Virtual

Contact Manager

Phone:

0800 4 virtual
+644 570 0727
+64 21 620 456

16 Kauri Street, Woburn, Hutt City, New Zealand

email:

Manager@virtual.co.nz




The public sector has major issues

By Bruce Holland

Regulation today reaches into every aspect of our lives, from paying the gas bill to phoning a friend or using a credit card. Yet despite its achievements, the regulatory state is on the brink of a crisis. The current model of public policy making is no longer right for any government that has set itself the challenge of delivery.

Our society is a mess and it's partly due to the public sector

Our society is a mess. The doomsday clock is only minutes from midnight. We need to change. As Einstein said, we can not solve the significant problems we face today with the same thinking that gave rise to them.

The process we have been using is called reductionism. It involves breaking down anything being examined into the parts that make it up. From that we can learn how things work. If you take a mechanical clock to pieces, you can see what each part does and you can find out how it works.

There is no doubt that science has made enormous progress largely by ignoring the complexities of the world and focussing on the simple questions, looking to explain straight-line issues like why apples fall to the ground and why the Sun rises in the east.

Some of the world is like that, otherwise the orbits of the planets could not be predicted; nor could a spacecraft be launched that would land on Mars. Most things, however, can't be investigated in this way. There is much to be learned by dissecting a rat, for example, but in dissecting it, we kill it and cannot know what gives it life. So, by the middle of the twentieth century most of the simple questions had been answered and scientists began to lose their innocence and naiveté about how the world works and turned to more complex questions and these are the stuff of complex adaptive systems and systems thinking.

We now know that most of the world dances to a non-linear tune, that is not easily understood with standard mathematics. Weather is the classic example; so too are nearly all the issues our public sector needs to solve.

There are issues in how our public sector is structured

Despite the fact that scientists have known about this for decades the current public sector is basically straight-line. Just think about the way we have traditionally organised public sector work in bureaucracies or silos.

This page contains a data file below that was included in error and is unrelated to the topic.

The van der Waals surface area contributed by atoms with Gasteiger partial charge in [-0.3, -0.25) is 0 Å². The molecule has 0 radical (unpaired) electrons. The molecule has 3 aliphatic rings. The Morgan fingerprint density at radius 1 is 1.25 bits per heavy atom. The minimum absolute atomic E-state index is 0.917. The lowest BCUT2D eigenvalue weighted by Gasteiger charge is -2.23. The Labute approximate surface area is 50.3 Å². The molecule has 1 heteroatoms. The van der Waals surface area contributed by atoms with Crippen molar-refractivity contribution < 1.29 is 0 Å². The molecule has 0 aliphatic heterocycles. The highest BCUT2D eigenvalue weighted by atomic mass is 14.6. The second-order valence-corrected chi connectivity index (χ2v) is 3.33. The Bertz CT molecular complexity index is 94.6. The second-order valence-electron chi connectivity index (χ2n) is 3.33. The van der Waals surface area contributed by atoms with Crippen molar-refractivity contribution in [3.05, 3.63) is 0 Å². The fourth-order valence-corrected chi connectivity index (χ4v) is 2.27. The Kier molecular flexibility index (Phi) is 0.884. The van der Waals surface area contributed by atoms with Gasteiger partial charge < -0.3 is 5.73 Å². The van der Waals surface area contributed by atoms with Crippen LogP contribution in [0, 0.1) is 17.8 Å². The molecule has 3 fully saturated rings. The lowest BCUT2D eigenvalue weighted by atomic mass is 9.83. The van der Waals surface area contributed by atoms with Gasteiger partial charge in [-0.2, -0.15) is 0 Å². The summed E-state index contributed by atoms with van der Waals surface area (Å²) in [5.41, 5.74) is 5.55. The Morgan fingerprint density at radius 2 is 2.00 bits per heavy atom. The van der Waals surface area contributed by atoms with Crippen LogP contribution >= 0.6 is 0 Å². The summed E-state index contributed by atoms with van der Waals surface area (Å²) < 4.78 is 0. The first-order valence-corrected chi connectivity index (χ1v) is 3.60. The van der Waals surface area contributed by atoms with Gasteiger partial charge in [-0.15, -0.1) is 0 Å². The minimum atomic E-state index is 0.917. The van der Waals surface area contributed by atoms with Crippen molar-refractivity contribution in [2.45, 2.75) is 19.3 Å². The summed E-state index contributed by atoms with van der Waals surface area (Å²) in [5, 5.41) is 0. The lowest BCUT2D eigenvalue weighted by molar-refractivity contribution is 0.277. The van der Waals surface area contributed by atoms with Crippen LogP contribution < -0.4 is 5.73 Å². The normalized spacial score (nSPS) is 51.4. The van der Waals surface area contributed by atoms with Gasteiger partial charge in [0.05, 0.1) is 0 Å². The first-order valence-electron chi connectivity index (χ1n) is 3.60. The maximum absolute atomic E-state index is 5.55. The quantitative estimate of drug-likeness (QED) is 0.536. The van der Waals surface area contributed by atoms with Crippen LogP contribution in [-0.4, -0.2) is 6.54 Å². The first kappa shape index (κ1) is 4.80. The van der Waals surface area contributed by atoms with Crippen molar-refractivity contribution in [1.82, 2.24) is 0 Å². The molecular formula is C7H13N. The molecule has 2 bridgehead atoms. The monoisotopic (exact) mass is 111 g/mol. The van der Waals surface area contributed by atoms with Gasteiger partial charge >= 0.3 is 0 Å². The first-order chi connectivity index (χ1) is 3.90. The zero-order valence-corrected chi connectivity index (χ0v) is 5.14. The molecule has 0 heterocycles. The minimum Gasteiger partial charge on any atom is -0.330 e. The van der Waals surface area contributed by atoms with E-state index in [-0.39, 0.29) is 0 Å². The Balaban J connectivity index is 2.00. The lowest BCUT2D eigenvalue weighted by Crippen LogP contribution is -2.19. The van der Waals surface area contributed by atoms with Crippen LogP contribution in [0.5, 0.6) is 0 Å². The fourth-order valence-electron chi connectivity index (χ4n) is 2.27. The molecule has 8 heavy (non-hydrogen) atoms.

I have used Child,Youth and Family as an example, not because It's a problem agency, indeed I suspect CYF is better than most agencies at working as part of a wider system; rather it is because I have been working in this area for some time. If we were drawing them it would look like:

For example when we provide social development to citizens, we organise the various organisations involved (Police, Te Puni Kokiri, Ministry of Social Development, and lots of others) in silos that are poor at talking together and at considering the individual and asking the simple question: "How can we together help this citizen?". Rather they all push their own programs with little respect or understanding of what the others are doing.

There are three main problems with being siloed:

  1. Public managers charged with manipulating or, worse, managing complex systems can not control systems the way they might a simple (or even complicated) system. Rigidly hierarchical organisations directed through topdown decision making are likely to be ineffective.

  2. In silos people tend to focus on themselves or their teams, or their agencies. Almost by definition people in silos are not working for the benefit of the Sector at large. Often people do things that seem beneficial at the lower level but destroy value from the whole. This includes fighting each other and competing with each other for resources and power.

  3. The way the public sector is structured directly impacts on the way it thinks and therefore on the policies and decisions it makes. Anyone who has worked in a bureaucracy knows how difficult it is to think outside the square, let alone, outside the organisation. Indeed the whole rationale of a hierarchy is to deliberately reduce system variation and in favour of control and topdown, linear thinking.

The beanbag alternative

The alternative is government based on systems thinking, a better model for change in complex systems such as the public sector.